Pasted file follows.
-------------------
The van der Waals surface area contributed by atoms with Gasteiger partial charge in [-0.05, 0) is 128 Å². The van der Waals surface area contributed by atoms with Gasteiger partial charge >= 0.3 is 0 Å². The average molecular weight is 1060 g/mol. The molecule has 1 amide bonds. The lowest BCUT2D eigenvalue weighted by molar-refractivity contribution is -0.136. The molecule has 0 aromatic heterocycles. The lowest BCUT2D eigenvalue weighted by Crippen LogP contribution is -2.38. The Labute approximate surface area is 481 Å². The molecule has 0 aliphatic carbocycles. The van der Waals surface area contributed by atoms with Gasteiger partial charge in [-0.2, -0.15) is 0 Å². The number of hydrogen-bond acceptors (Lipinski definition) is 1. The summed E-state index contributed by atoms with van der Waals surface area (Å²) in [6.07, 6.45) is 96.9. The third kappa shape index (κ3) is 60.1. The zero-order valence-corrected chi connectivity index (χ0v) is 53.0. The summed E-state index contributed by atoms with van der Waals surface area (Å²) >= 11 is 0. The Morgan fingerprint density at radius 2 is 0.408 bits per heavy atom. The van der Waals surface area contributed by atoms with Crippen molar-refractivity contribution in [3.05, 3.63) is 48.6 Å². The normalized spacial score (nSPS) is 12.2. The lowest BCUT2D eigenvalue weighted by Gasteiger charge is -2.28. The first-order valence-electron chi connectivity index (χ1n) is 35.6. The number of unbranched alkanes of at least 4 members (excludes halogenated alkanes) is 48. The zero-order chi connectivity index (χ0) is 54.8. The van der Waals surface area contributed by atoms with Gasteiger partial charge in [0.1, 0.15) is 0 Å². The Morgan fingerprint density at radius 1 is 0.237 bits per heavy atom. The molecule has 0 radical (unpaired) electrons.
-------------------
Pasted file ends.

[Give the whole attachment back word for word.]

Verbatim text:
The van der Waals surface area contributed by atoms with Gasteiger partial charge in [-0.05, 0) is 128 Å². The van der Waals surface area contributed by atoms with Gasteiger partial charge >= 0.3 is 0 Å². The average molecular weight is 1060 g/mol. The molecule has 1 amide bonds. The lowest BCUT2D eigenvalue weighted by molar-refractivity contribution is -0.136. The molecule has 0 aromatic heterocycles. The lowest BCUT2D eigenvalue weighted by Crippen LogP contribution is -2.38. The Labute approximate surface area is 481 Å². The molecule has 0 aliphatic carbocycles. The van der Waals surface area contributed by atoms with Gasteiger partial charge in [-0.2, -0.15) is 0 Å². The number of hydrogen-bond acceptors (Lipinski definition) is 1. The summed E-state index contributed by atoms with van der Waals surface area (Å²) in [6.07, 6.45) is 96.9. The third kappa shape index (κ3) is 60.1. The zero-order valence-corrected chi connectivity index (χ0v) is 53.0. The summed E-state index contributed by atoms with van der Waals surface area (Å²) >= 11 is 0. The Morgan fingerprint density at radius 2 is 0.408 bits per heavy atom. The van der Waals surface area contributed by atoms with Crippen molar-refractivity contribution in [3.05, 3.63) is 48.6 Å². The normalized spacial score (nSPS) is 12.2. The lowest BCUT2D eigenvalue weighted by Gasteiger charge is -2.28. The first-order valence-electron chi connectivity index (χ1n) is 35.6. The number of unbranched alkanes of at least 4 members (excludes halogenated alkanes) is 48. The zero-order chi connectivity index (χ0) is 54.8. The van der Waals surface area contributed by atoms with Gasteiger partial charge in [0.1, 0.15) is 0 Å². The Morgan fingerprint density at radius 1 is 0.237 bits per heavy atom. The molecule has 0 radical (unpaired) electrons.